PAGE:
None of the critics of gay ghettos notice that heterosexuals maintain and police their own zones. Suburbia is rarely discussed as a means of self-segregating, though it often does just that, keeping white, heterosexual folk away from racial and sexual others.

Nor do those critics investigate the ways that heterosexuality allows people to bond with one another with ease. Heterosexuals invariably live, work with, and “hang” with a majority of other heterosexuals. Yet, they are rarely accused of separatism in the same ways that queer folk are accused. We just take it as a given that heterosexuals will most likely be with other heterosexuals all of the time.

Popular culture, religious leaders, and politicians still bombard us with messages that we have no value, are “unnatural,” and lead meaningless lives. It’s a small wonder that many in our community fall for addiction or other means to look for a temporary escape.

Even the allegedly more positive images of queer folk in the media often leave us ambivalent. We are in an era when heterosexual women are being told by the media that it is peachy, if not mandatory, to have a gay best friend. Gay men have become a fashion accessory and a means for straight women to testify to their own uniqueness by approbating ours. In the meantime, we are presented as less than a real person. Instead, we are merely a fractured mirror that can validate the latest shade of eye shadow for our gal pals.

Those who espouse a desire for all queer folk to conform and be like their hetero peers often receive greater social praise for their efforts. Keeping quiet, not being “too out,” or even pretending like we aren’t different maintains the status quo. This logic promises material success and stability as long as we are willing to negate the value of our difference or visibility.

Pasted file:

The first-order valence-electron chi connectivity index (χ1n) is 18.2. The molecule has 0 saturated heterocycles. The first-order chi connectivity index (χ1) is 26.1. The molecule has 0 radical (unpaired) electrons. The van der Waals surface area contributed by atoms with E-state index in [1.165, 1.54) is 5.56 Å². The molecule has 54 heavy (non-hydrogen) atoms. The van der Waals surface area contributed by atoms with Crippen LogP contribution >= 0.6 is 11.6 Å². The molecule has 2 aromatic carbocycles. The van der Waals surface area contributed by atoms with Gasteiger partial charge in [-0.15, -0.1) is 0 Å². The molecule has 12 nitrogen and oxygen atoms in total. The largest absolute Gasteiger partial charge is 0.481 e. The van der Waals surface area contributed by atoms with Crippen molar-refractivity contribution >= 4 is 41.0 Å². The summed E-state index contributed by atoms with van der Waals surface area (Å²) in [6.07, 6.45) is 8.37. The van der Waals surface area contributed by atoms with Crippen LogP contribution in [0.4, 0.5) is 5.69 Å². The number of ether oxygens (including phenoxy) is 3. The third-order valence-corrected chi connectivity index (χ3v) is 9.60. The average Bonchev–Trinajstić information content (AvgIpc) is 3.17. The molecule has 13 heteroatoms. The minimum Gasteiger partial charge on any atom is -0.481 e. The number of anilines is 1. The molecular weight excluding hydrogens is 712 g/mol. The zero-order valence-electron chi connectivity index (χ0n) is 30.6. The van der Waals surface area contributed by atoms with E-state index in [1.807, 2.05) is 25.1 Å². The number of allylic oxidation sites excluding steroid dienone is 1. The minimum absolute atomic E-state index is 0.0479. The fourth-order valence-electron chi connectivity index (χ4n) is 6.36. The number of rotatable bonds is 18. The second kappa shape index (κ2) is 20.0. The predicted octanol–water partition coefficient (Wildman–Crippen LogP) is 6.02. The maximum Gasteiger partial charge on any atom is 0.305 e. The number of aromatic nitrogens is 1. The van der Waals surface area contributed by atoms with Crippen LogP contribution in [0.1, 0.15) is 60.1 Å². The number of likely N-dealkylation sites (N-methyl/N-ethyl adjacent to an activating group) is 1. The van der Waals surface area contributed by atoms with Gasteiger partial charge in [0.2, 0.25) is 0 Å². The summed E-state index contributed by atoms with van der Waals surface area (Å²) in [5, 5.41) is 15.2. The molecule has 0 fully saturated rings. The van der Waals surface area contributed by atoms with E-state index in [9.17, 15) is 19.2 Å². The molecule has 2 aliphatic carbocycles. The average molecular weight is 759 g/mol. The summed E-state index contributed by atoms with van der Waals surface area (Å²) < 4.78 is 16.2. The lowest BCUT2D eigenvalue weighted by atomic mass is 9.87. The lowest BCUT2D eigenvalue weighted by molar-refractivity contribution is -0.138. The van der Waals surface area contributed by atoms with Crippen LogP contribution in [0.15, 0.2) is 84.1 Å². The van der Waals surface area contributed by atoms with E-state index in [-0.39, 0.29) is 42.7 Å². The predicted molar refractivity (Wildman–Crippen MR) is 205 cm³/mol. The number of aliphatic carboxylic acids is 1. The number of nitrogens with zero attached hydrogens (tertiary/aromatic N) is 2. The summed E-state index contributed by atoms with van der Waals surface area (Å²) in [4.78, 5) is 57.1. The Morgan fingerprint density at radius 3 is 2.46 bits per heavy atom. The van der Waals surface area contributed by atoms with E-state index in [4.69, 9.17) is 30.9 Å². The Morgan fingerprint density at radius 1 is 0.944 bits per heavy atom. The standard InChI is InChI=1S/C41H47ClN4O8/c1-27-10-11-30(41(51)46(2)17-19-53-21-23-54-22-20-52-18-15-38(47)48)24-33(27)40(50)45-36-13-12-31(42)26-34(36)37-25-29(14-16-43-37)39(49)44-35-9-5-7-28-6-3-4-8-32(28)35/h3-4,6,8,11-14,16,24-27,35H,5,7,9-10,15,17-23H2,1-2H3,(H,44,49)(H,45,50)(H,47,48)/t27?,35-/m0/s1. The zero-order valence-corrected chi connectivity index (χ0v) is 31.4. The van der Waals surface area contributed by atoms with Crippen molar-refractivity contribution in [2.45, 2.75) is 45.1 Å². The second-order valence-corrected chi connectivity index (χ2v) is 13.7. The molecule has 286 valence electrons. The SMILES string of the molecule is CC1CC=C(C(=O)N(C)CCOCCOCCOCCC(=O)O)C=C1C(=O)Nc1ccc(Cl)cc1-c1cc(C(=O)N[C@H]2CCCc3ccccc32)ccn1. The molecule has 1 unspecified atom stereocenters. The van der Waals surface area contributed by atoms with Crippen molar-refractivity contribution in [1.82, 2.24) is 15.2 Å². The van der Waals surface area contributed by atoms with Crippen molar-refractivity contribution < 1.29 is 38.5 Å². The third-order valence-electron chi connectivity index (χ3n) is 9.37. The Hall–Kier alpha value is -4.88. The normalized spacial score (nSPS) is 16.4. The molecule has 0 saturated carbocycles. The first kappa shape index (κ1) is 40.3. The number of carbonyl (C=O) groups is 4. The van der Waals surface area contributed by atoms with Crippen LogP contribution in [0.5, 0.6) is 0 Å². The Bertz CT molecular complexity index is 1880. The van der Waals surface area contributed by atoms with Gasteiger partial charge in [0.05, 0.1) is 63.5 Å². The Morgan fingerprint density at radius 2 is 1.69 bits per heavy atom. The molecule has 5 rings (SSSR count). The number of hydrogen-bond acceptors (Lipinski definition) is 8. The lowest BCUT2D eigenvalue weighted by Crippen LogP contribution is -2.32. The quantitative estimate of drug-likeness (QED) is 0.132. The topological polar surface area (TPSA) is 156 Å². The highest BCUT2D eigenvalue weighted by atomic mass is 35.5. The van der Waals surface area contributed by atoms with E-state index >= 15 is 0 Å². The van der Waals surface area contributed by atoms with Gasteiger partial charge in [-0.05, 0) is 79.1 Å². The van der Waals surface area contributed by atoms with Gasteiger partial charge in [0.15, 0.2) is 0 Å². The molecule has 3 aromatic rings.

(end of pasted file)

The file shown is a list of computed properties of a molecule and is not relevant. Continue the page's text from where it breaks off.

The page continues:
Under these circumstances, it makes sense that gay men create a community with others who share similar experiences. Gay ghettos provide a space for men to bond with each other. Even if a form of self-segregation, it also provides a context where individuals can feel secure and safe.

I am not suggesting, obviously, that gay neighborhoods are unchanging utopias. Our circumstances as queer folk have changed. We are no longer forced to seek out red-light districts in major urban areas.

Gay ghettos have their modern problems. Commercialization, from my persepective, has often replaced legitimate queer liberation movements in many gay neighborhoods. Young queers can stand in a circle, mouth residual expressions from the seventies of “pride” without understanding its historical context, and purchase rainbow flags and cock-rings galore. This meaningless marketing of once revolutionary symbols strips these signs of their ability to serve the fight for concrete political and social change. Gay ghettos stand in danger of moving away from being communities geared to resistance and becoming communities geared to consumerism. Indeed, probably many of those same gay men who argue for the dissolution of gay ghettos also make a point of finding them when out on a tourist vacation.

Our goals, though, should not be judging each other and our living choices. Rather, we should remember that we all have a personal investment in pursuing sexual liberation. The creation of gay ghettos (and their continuation) emerges out of a desire to feel part of a larger group based on shared experiences and desires.

These city spaces can be, and have been in the past, places where fights for social justice emerged. True liberation has to start with our own acceptance of the variety of queer choices.


tornwordo said...

Nice article. I can sum it up. Live and let live. (Our time here is so short!) Please take no offense at my glibness.

GayProf said...

Torn:Oh, man, I wrote all of that when I could have just said that. Damn. ;-)

Doug said...